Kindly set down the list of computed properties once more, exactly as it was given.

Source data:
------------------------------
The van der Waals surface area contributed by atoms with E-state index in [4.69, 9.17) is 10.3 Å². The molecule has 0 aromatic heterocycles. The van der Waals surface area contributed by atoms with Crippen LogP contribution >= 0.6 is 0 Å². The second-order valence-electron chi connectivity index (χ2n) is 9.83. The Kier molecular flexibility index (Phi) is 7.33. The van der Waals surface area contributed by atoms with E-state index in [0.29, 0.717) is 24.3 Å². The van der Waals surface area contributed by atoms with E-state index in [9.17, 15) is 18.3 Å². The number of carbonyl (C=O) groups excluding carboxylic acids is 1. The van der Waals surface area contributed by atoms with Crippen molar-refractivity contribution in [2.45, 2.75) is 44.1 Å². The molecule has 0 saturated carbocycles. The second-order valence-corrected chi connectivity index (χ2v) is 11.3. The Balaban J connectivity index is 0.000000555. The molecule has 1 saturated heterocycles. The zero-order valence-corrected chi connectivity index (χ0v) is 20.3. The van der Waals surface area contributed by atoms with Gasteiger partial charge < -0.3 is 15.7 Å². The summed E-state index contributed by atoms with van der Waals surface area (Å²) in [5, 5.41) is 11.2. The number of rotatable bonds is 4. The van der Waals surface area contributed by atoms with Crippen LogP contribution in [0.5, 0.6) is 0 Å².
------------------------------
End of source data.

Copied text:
The van der Waals surface area contributed by atoms with E-state index in [4.69, 9.17) is 10.3 Å². The molecule has 0 aromatic heterocycles. The van der Waals surface area contributed by atoms with Crippen LogP contribution >= 0.6 is 0 Å². The second-order valence-electron chi connectivity index (χ2n) is 9.83. The Kier molecular flexibility index (Phi) is 7.33. The van der Waals surface area contributed by atoms with E-state index in [0.29, 0.717) is 24.3 Å². The van der Waals surface area contributed by atoms with E-state index in [9.17, 15) is 18.3 Å². The number of carbonyl (C=O) groups excluding carboxylic acids is 1. The van der Waals surface area contributed by atoms with Crippen molar-refractivity contribution in [2.45, 2.75) is 44.1 Å². The molecule has 0 saturated carbocycles. The second-order valence-corrected chi connectivity index (χ2v) is 11.3. The Balaban J connectivity index is 0.000000555. The molecule has 1 saturated heterocycles. The zero-order valence-corrected chi connectivity index (χ0v) is 20.3. The van der Waals surface area contributed by atoms with Gasteiger partial charge < -0.3 is 15.7 Å². The summed E-state index contributed by atoms with van der Waals surface area (Å²) in [5, 5.41) is 11.2. The number of rotatable bonds is 4. The van der Waals surface area contributed by atoms with Crippen LogP contribution in [0.5, 0.6) is 0 Å².